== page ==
Georgetown Physicists Propose a Method to Create Atom Lasers in Optical Lattices

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Publishing in Physical Review Letters (editors’ suggestion), former Georgetown postdoctoral fellow Itay Hen and Prof. Marcos Rigol proposed a method to dynamically generate coherent matter waves in strongly correlated bosonic systems in optical lattices.

The invention of the first optical lasers more than half a century ago marked the beginning of our ultimate control over light, leading in turn to an unprecedented technological revolution. With the more recent realization of Bose-Einstein condensation in atomic gases, a similar degree of control over matter waves is being achieved and much effort is currently devoted to converting this new state of matter into “atom lasers”. The starting point for Hen and Rigol’s approach is an incoherent Mott insulator, for which they show that the expansion of the atoms constituting the insulator inside a suitably tuned optical lattice leads to the formation of solitonic like condensates with nonzero momenta, i.e., to a realization of an atom laser in an optical lattice. They further show that the condensate momenta can be fully controlled by the optical lattice parameters. This finding opens unique possibilities for scientific and technological applications, and possibly a new generation of matter-wave lasers.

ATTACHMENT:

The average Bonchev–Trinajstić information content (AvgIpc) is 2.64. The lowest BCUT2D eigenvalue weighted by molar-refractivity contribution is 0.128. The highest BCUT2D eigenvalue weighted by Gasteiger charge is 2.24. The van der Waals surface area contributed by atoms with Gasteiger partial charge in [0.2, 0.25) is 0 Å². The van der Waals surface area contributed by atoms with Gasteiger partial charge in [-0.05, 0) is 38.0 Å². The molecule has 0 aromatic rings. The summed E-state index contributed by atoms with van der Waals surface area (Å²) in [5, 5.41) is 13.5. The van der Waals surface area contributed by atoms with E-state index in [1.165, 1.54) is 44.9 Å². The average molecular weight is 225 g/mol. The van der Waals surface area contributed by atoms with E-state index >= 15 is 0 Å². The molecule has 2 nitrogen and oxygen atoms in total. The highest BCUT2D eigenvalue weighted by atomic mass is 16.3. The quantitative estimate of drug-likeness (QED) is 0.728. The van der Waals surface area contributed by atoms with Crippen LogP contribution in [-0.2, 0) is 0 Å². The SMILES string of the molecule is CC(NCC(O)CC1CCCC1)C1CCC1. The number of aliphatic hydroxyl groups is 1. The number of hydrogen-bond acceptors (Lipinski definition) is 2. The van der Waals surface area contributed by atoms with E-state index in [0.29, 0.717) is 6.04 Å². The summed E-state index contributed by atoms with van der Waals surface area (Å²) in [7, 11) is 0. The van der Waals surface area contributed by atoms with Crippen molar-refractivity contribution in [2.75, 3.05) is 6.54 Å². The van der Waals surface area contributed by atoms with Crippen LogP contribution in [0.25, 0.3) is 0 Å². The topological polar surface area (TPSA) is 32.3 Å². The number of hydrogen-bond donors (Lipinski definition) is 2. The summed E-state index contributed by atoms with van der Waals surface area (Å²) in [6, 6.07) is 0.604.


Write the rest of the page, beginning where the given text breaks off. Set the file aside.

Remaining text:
An invited talk on this proposal was given by Prof. Marcos Rigol at the AAAS 2011 Annual Meeting in the session Matter Wave Magic and Technology.